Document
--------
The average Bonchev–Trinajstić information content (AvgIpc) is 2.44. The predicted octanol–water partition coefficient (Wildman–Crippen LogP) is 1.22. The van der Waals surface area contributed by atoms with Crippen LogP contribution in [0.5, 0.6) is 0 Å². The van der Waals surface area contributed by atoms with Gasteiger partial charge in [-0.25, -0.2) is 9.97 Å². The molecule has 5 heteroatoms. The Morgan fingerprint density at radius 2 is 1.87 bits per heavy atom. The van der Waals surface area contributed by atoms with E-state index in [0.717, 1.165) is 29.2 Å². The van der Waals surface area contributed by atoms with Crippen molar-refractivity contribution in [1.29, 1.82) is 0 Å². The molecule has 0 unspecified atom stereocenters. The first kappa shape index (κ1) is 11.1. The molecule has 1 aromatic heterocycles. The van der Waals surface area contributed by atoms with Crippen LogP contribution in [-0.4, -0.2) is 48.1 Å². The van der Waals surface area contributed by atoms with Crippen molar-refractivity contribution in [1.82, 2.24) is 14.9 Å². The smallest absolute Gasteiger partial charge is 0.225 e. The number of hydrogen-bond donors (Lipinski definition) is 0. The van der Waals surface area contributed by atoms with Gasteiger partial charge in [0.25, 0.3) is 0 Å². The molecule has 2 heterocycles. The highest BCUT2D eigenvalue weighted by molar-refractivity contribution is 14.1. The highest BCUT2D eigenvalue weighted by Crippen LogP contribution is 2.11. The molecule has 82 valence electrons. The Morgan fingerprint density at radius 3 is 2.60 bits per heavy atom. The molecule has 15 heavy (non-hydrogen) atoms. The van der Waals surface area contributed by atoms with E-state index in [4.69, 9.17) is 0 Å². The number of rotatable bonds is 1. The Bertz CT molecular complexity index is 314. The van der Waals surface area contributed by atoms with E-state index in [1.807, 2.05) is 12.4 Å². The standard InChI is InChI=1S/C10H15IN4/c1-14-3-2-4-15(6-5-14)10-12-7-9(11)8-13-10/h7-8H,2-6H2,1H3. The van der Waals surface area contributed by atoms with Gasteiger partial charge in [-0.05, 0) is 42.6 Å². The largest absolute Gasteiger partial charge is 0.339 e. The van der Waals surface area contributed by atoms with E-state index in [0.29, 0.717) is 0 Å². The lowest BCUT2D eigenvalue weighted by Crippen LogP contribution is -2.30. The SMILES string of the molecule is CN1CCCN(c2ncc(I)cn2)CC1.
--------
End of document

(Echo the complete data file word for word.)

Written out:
The average Bonchev–Trinajstić information content (AvgIpc) is 2.44. The predicted octanol–water partition coefficient (Wildman–Crippen LogP) is 1.22. The van der Waals surface area contributed by atoms with Crippen LogP contribution in [0.5, 0.6) is 0 Å². The van der Waals surface area contributed by atoms with Gasteiger partial charge in [-0.25, -0.2) is 9.97 Å². The molecule has 5 heteroatoms. The Morgan fingerprint density at radius 2 is 1.87 bits per heavy atom. The van der Waals surface area contributed by atoms with E-state index in [0.717, 1.165) is 29.2 Å². The van der Waals surface area contributed by atoms with Crippen molar-refractivity contribution in [1.29, 1.82) is 0 Å². The molecule has 0 unspecified atom stereocenters. The first kappa shape index (κ1) is 11.1. The molecule has 1 aromatic heterocycles. The van der Waals surface area contributed by atoms with Crippen LogP contribution in [-0.4, -0.2) is 48.1 Å². The van der Waals surface area contributed by atoms with Crippen molar-refractivity contribution in [1.82, 2.24) is 14.9 Å². The smallest absolute Gasteiger partial charge is 0.225 e. The number of hydrogen-bond donors (Lipinski definition) is 0. The van der Waals surface area contributed by atoms with Gasteiger partial charge in [0.25, 0.3) is 0 Å². The molecule has 2 heterocycles. The highest BCUT2D eigenvalue weighted by molar-refractivity contribution is 14.1. The highest BCUT2D eigenvalue weighted by Crippen LogP contribution is 2.11. The molecule has 82 valence electrons. The Morgan fingerprint density at radius 3 is 2.60 bits per heavy atom. The molecule has 15 heavy (non-hydrogen) atoms. The van der Waals surface area contributed by atoms with E-state index in [4.69, 9.17) is 0 Å². The number of rotatable bonds is 1. The Bertz CT molecular complexity index is 314. The van der Waals surface area contributed by atoms with E-state index in [1.807, 2.05) is 12.4 Å². The standard InChI is InChI=1S/C10H15IN4/c1-14-3-2-4-15(6-5-14)10-12-7-9(11)8-13-10/h7-8H,2-6H2,1H3. The van der Waals surface area contributed by atoms with Gasteiger partial charge in [-0.05, 0) is 42.6 Å². The largest absolute Gasteiger partial charge is 0.339 e. The van der Waals surface area contributed by atoms with E-state index in [0.29, 0.717) is 0 Å². The lowest BCUT2D eigenvalue weighted by Crippen LogP contribution is -2.30. The SMILES string of the molecule is CN1CCCN(c2ncc(I)cn2)CC1.